We describe a privacy-preserving system where a server can classify an ElectroCardioGram (ECG) signal without learning any information about the ECG signal and the client is prevented from gaining knowledge about the classification algorithm used by the server. The system relies on the concept of Linear Branching Programs (LBP) and a recently proposed cryptographic protocol for secure evaluation of private LBPs. We study the trade-off between signal representation accuracy and system complexity both from practical and theoretical perspective. As a result, the inputs to the system are represented with the minimum number of bits ensuring the same classification accuracy of a plain implementation. We show how the overall system complexity can be strongly reduced by modifying the original ECG classification algorithm. Two alternatives of the underlying cryptographic protocol are implemented and their corresponding complexities are analyzed to show suitability of our system in real-life applications for current and future security levels.
[18] Ahmad-Reza Sadeghi, Thomas Schneider, and Immo Wehrenberg. Efficient privacy-preserving face recognition. In 12. International Conference on Information Security and Cryptology (ICISC'09), volume 5984 of LNCS, pages 229–244, Springer, Seoul, South Korea, December 2-4, 2009. Full version: https://ia.cr/2009/507. Acceptance rate 19.8%. CORE rank B. [ bib | DOI | pdf | web ]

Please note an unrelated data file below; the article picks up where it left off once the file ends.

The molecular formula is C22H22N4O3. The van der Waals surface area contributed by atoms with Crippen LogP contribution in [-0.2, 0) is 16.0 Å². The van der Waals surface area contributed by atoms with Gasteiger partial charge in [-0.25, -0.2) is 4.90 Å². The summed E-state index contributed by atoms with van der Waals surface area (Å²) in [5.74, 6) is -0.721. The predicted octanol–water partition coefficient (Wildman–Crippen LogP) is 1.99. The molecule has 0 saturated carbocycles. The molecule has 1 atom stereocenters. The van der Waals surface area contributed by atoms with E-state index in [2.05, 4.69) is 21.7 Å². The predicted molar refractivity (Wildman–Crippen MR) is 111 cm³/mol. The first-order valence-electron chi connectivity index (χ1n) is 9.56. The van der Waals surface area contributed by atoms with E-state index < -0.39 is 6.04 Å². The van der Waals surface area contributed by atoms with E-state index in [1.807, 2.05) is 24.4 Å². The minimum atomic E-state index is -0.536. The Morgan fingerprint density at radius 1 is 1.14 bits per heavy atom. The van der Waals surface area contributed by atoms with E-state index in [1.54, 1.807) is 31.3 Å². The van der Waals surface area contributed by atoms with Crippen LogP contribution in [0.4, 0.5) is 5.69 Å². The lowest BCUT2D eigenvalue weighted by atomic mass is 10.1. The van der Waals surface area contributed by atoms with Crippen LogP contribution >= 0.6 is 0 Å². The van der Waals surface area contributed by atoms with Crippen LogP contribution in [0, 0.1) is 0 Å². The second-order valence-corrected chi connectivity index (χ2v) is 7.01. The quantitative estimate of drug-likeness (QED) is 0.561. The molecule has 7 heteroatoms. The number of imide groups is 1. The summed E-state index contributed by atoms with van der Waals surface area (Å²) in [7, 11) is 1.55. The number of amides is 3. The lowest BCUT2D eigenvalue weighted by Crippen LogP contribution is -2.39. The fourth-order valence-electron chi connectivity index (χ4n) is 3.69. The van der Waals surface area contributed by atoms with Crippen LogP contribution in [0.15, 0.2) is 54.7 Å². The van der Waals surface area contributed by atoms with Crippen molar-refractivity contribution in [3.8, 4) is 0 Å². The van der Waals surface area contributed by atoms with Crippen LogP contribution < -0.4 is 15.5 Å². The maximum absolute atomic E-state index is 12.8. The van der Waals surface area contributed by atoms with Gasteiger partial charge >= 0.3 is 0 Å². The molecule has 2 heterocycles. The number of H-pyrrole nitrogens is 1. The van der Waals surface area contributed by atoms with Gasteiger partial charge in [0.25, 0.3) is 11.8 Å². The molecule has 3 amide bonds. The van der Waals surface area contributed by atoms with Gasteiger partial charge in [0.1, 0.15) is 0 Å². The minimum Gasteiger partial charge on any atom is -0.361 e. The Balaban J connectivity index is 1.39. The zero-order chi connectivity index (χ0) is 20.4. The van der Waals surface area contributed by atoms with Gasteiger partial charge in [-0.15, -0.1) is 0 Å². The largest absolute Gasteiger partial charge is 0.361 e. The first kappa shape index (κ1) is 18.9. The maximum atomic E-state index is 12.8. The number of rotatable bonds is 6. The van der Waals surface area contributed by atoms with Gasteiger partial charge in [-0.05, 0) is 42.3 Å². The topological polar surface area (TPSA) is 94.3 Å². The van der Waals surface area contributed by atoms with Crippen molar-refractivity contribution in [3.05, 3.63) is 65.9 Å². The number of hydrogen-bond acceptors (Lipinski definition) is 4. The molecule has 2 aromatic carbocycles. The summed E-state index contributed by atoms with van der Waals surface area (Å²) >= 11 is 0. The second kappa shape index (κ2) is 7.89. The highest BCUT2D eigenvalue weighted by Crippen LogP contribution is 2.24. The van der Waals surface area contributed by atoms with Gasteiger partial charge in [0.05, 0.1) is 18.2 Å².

Automatic recognition of human faces is becoming increasingly popular in civilian and law enforcement applications that require reliable recognition of humans. However, the rapid improvement and widespread deployment of this technology raises strong concerns regarding the violation of individuals' privacy. A typical application scenario for privacy-preserving face recognition concerns a client who privately searches for a specific face image in the face image database of a server.
In this paper we present a privacy-preserving face recognition scheme that substantially improves over previous work in terms of communication- and computation efficiency: the most recent proposal of Erkin et al. (PETS'09) requires O(logM) rounds and computationally expensive operations on homomorphically encrypted data to recognize a face in a database of M faces. Our improved scheme requires only O(1) rounds and has a substantially smaller online communication complexity (by a factor of 15 for each database entry) and less computation complexity.
Our solution is based on known cryptographic building blocks combining homomorphic encryption with garbled circuits. Our implementation results show the practicality of our scheme also for large databases (e.g., for M = 1000 we need less than 13 seconds and less than 4 MByte online communication on two 2.4GHz PCs connected via Gigabit Ethernet).